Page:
# Channel direction I am reading a book called Massive MIMO Networks: Spectral, Energy, and Hardware Efficiency, and it implies that $$\frac{\mathbf{h}}{\sqrt{\text{E}\left\{\|\mathbf{h}\|^2\right\}}}$$ is the channel direction, where $$\mathbf{h}\in \mathbb{C}^{M}$$, where $$M$$ is a positive integer (see the picture for the snapshot). I don't understand what it means, and how. Could any explain this to me. Thanks in advance

EDIT: It I originally defined the direction as $$\frac{\|\mathbf{h}\|^2}{\sqrt{\text{E}\left\{\|\mathbf{h}\|^2\right\}}}$$ but it should be $$\frac{\mathbf{h}}{\sqrt{\text{E}\left\{\|\mathbf{h}\|^2\right\}}}$$

• are you sure about the numerator? Could you cite the book and where to find the defintion? – AlexTP Jan 1 '19 at 16:26
• @AlexTP I added a snapshot from the book to my original post. – BlackMath Jan 2 '19 at 4:31
• Well, these are just definitions. I mean the author defined a term $\mathbf{h}/\sqrt{E |\mathbf{h}|^2}$ which can be interpreted as statistical direction (whose its norm can be different from 1, not like $\mathbf{h}/||\mathbf{h}||$). You can see that the denominator is a constant (by expected value) while the numerator is a random variable. – AlexTP Jan 2 '19 at 10:43
• This definition leads to a nice property that when the dimension $M$ approaches infinity, some directions (in your example, $l \to i$ and $j \to k$) can be almost surely orthogonal whatever their channel realizations (impulses) $\mathbf{h}$. In brief, if a model (channel direction) is accepted then its analysis can follow. Just to see how the author use his defintions. – AlexTP Jan 2 '19 at 10:44
• en.wikipedia.org/wiki/Euclidean_vector – AlexTP Jan 2 '19 at 11:53

You should double check the formula.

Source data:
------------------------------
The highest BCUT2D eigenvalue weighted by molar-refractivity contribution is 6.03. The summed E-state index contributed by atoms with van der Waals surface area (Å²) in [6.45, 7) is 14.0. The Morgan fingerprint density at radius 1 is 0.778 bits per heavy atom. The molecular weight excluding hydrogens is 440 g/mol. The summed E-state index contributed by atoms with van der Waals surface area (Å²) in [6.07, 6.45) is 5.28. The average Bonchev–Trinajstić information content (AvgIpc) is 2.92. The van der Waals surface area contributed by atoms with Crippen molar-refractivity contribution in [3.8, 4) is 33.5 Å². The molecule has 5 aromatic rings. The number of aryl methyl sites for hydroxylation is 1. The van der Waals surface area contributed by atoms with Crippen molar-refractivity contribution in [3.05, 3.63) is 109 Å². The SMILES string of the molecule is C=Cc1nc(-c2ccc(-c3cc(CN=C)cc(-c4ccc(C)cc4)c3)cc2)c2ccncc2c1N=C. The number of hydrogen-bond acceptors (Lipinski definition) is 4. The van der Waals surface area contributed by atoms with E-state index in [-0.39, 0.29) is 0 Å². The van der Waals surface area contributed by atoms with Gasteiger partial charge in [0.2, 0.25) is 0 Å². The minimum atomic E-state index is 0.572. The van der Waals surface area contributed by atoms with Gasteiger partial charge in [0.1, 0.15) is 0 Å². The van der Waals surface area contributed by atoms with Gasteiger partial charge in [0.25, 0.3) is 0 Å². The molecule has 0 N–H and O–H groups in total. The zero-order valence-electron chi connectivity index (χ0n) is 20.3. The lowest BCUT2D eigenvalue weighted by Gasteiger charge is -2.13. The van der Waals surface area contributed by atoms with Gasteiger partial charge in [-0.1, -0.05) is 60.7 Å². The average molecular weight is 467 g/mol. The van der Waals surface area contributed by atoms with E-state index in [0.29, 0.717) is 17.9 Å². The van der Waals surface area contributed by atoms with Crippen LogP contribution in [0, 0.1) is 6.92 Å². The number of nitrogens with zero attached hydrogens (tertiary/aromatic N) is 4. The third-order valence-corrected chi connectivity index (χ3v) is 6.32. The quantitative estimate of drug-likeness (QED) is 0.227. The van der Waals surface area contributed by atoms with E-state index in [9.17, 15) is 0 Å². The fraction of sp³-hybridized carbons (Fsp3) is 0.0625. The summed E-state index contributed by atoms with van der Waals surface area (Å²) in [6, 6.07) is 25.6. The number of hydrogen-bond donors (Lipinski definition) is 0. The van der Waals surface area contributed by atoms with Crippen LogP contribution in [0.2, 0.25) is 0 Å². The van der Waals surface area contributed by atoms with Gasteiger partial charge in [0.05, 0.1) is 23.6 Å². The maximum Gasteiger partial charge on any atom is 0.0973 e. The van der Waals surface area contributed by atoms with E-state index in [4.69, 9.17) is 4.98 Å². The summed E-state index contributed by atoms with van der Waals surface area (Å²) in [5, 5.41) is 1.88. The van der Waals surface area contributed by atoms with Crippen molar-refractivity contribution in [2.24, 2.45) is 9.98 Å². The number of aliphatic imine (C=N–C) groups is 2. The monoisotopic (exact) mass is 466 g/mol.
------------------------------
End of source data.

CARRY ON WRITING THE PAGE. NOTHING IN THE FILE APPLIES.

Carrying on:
The classic single input multiple output (SIMO) equation with $$N_T$$ receive antennas is: $$\mathbf{y}=\mathbf{h}x+\mathbf{w}$$.

Where $$x$$ is the transmitted symbol (usually complex valued), $$\mathbf{w} \sim CN(0,N_0\mathbf{I})$$ is the complex noise, and $$\mathbf{y}$$ is the received vector, which is a vector of size $$N_{R}\times1$$.

You are asking about the channel vector $$\mathbf{h}$$ which contains the channel gains between the transmitter and each of the receive antennas, ie. $$\mathbf{h}=[h_1,...,h_{N_R}]^T$$. Since $$\mathbf{h}$$ is just a vector we can talk about its magnitude and direction. To look at a vector's direction we make the vector in question of unit length so we divide by the norm $$||\mathbf{h}||$$. That is, the direction of $$\mathbf{h}$$ is given as: $$\frac{\mathbf{h}}{||\mathbf{h}||}$$.

As far as what does the direction mean? Well, it can be thought of as what is responsible for the rotation of the transmitted symbol. The magnitude of $$\mathbf{h}$$ scales the transmitted symbol and the direction rotates the symbol in the complex plane. • Thanks. I quoted the book I am reading in my original post. – BlackMath Jan 2 '19 at 4:32
• Why the direction of $\mathbf{h}$ is given by $\frac{\mathbf{h}}{\|\mathbf{h}\|}$? It's close to what was mentioned in the book if you take the square root of the denominator in the direction in the original post, with the difference of expectation. – BlackMath Jan 2 '19 at 9:46
• There is an expectation just because the channel coefficients are usually thought of as random variables. So taking expectation, norm squared, then square root is same as what I put down although I admit a bit sloppy on my part just because technically $\mathbf{h}$ is a random vector – Engineer Sep 30 '19 at 20:03